A new study raises concerns about cardiovascular malformations and other adverse pregnancy outcomes.
Lithium has been associated with increased rates of cardiovascular anomalies, primarily Ebstein's anomaly. Researchers in Israel conducted a prospective, observational study to examine associations between lithium and adverse pregnancy outcomes among women seeking advice from a teratology information service. The study population was 183 lithium-exposed pregnancies (90% with first-trimester exposure), 72 lithium-nonexposed pregnancies of women with bipolar disorder, and 748 pregnancies without teratogen exposure.
Rates of miscarriage, elective termination, and preterm delivery were higher in the lithium-exposed group than in the nonteratogen group. The three groups had similar overall rates of major malformations. Cardiovascular malformations were significantly more common with first-trimester lithium exposure (4.1% vs. 0.6% in nonteratogen-exposed pregnancies), but not after exclusion of spontaneously resolved anomalies (2.4% and 0.3%). Elevated cardiovascular risk with lithium exposure persisted after adjustment for potential confounders (smoking, birth order, and bipolar disorder).
RESULTS:There were significantly more miscarriages (adjusted odds ratio=1.94, 95% CI=1.08-3.48) and elective terminations of pregnancy (17/183[9.3%] compared with 15/748 [2.0%]) in the lithium-exposed group compared with the nonteratogenic exposure group. The rate of major congenital anomalies after exclusion of genetic or cytogenetic anomalies was not significantly different between the three groups (lithium-exposed in the first trimester: 8/123 [6.5%]; bipolar: 2/61 [3.3%]; nonteratogenic: 19/711 [2.7%]). Cardiovascular anomalies occurred more frequently in the lithium group exposed during the first trimester when compared with the nonteratogenic exposure group (5/123 [4.1%] compared with 4/711 [0.6%]) but not after excluding anomalies that spontaneously resolved (3/123 [2.4%] compared with 2/711 [0.3%]). Ebstein's anomaly was diagnosed in one lithium-exposed fetus and in two retrospective lithium cases that were not included because contact with the information service was made after the prenatal diagnosis by ultrasound. The rate of noncardiovascular anomalies was not significantly different between the groups. The rate of preterm deliveries was higher in the lithium group compared with the nonteratogenic exposure group (18/131 [13.7%] compared with 41/683 [6.0%]).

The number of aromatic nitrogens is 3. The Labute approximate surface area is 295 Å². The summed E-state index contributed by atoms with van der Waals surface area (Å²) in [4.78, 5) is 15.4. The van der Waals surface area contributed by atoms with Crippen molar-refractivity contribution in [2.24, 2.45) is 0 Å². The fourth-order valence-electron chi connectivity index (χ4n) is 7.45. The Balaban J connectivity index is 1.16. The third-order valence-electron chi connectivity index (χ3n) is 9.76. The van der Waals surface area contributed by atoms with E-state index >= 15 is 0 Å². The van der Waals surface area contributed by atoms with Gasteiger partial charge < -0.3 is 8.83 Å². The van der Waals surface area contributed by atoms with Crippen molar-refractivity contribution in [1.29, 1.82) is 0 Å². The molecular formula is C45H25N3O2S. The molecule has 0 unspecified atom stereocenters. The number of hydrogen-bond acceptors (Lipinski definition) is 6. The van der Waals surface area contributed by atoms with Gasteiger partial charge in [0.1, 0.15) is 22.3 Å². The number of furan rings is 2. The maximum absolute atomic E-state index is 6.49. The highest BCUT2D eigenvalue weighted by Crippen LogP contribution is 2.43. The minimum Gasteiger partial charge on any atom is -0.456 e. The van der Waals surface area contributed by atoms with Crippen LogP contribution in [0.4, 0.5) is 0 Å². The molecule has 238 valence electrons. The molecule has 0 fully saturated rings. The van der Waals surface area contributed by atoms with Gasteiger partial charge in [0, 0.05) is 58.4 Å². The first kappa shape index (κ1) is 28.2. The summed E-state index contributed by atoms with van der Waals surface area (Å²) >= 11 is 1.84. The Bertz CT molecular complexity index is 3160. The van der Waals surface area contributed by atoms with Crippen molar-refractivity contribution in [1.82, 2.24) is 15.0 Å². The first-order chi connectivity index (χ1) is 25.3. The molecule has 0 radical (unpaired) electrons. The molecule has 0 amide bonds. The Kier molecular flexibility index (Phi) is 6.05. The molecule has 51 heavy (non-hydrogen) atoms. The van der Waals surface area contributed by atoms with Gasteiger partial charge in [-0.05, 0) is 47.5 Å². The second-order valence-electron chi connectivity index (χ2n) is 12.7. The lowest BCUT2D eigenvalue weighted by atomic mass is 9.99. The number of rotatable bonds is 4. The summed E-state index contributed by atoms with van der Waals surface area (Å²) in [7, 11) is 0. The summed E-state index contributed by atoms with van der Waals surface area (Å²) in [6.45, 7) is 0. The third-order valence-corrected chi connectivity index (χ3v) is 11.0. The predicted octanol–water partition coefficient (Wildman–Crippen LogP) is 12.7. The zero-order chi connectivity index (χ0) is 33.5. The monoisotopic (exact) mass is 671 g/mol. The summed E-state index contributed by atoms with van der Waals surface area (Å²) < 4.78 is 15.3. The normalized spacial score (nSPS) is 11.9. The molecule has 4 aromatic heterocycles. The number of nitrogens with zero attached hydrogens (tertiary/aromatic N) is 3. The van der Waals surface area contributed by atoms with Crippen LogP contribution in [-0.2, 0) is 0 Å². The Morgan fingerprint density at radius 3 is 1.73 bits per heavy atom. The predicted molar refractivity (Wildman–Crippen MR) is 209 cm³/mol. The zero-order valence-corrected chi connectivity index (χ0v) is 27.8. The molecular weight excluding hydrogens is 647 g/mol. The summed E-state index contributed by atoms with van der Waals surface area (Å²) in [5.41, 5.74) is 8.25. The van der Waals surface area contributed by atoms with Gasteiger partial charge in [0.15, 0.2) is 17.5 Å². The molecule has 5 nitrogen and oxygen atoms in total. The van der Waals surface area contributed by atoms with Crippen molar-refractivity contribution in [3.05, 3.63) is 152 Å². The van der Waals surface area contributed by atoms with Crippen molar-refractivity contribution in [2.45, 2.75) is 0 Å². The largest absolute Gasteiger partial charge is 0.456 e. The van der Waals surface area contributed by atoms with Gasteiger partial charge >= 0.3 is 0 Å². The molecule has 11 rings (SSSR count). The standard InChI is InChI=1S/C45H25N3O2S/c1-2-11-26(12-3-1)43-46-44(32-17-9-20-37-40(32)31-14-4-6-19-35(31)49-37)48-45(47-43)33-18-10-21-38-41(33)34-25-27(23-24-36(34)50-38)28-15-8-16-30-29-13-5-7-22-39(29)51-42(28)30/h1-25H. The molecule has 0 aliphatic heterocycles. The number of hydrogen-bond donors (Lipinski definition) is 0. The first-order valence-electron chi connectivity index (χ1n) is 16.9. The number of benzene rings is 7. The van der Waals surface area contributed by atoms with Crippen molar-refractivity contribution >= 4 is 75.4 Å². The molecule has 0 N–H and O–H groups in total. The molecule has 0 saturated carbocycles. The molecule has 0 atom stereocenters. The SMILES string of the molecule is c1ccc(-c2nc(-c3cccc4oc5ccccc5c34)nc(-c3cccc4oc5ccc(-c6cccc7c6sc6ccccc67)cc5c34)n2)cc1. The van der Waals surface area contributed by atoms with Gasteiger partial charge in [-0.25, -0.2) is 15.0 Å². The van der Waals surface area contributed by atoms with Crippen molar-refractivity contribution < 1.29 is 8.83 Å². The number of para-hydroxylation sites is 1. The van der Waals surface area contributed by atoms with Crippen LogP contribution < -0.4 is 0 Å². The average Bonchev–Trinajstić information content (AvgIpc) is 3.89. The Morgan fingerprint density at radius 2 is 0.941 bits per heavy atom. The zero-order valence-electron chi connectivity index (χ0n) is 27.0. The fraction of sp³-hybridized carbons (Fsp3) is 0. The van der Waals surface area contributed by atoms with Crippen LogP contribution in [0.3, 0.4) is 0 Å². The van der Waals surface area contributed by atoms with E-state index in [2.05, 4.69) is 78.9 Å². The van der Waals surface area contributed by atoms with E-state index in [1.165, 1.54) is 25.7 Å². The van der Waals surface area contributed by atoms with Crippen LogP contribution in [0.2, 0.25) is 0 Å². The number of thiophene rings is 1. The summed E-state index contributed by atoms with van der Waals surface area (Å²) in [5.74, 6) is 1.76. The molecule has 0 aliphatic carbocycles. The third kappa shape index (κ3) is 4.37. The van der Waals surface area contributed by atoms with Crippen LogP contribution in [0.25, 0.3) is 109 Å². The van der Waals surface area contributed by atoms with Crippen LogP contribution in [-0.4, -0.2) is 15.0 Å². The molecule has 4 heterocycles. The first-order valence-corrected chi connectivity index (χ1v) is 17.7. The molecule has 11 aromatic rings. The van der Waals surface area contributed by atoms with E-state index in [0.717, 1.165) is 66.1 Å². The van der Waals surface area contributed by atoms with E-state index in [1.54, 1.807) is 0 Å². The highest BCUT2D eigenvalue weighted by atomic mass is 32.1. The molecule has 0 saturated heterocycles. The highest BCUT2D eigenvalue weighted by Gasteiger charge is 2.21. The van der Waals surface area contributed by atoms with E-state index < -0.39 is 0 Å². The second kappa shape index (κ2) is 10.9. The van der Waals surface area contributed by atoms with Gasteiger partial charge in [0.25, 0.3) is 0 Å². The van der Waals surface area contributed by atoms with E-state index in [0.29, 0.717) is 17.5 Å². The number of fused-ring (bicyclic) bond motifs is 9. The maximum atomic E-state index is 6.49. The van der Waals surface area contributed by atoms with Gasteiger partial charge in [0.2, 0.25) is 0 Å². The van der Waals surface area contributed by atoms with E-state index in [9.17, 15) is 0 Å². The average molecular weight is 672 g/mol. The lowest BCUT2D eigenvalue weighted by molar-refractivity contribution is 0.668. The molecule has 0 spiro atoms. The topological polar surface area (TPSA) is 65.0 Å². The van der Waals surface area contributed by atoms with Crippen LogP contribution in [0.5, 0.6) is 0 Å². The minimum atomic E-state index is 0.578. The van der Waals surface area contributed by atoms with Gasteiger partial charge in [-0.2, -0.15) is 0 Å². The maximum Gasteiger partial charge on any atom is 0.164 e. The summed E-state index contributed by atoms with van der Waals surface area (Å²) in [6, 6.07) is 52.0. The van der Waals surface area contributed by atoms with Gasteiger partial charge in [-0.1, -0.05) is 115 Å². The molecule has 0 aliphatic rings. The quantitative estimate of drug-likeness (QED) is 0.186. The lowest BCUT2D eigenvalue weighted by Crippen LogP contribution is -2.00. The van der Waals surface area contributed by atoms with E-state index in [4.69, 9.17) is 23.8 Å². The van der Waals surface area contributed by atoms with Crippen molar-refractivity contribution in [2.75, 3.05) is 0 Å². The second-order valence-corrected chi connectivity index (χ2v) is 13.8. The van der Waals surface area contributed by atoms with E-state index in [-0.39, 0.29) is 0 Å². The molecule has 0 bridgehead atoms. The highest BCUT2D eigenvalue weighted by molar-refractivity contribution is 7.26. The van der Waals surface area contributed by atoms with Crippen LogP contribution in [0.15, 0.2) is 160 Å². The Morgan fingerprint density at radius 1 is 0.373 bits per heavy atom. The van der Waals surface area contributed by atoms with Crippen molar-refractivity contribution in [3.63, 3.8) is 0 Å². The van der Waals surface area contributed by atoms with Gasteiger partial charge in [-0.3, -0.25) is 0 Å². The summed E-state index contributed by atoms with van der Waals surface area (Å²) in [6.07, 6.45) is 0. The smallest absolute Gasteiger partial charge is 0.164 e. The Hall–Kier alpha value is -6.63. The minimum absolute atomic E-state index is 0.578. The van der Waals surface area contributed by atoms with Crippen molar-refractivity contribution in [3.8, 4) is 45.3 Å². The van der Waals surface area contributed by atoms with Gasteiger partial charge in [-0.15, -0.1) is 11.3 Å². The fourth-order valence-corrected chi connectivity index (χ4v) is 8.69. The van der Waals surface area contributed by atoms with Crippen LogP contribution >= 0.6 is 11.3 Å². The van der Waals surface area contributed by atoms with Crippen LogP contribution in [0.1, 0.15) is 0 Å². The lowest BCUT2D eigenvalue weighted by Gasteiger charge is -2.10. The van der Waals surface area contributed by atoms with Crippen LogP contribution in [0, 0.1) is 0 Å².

Lithium treatment in pregnancy is associated with a higher rate of cardiovascular anomalies. Women who are treated with lithium during organogenesis should undergo fetal echocardiography and level-2 ultrasound.
Although this study reports higher rates of miscarriage, preterm birth, and persistent cardiovascular anomalies with in utero lithium exposure, the small number of anomalies weakens the power of group comparisons. With few subjects having bipolar disorder but not lithium exposure, determining the effects of the underlying illness is difficult. Risks of lithium discontinuation and untreated bipolar disorder during pregnancy must be weighed against medication risks. Among the alternatives, mood stabilizers such as valproate and carbamazepine are teratogens; lamotrigine has unclear efficacy for mania. Clinicians should ensure that women of childbearing age who take lithium use appropriate birth control, should counsel them about potential risks in pregnancy, and could consider treatment with an antipsychotic during pregnancy, provided that it effectively treats the patient's illness.
Deborah Cowley, MD reviewing Diav-Citrin O et al. Am J Psychiatry 2014 Apr 29.
Diav-Citrin O et al. Pregnancy outcome following in utero exposure to lithium: A prospective, comparative, observational study. Am J Psychiatry 2014 Apr 29; [e-pub ahead of print]. [PubMed® abstract]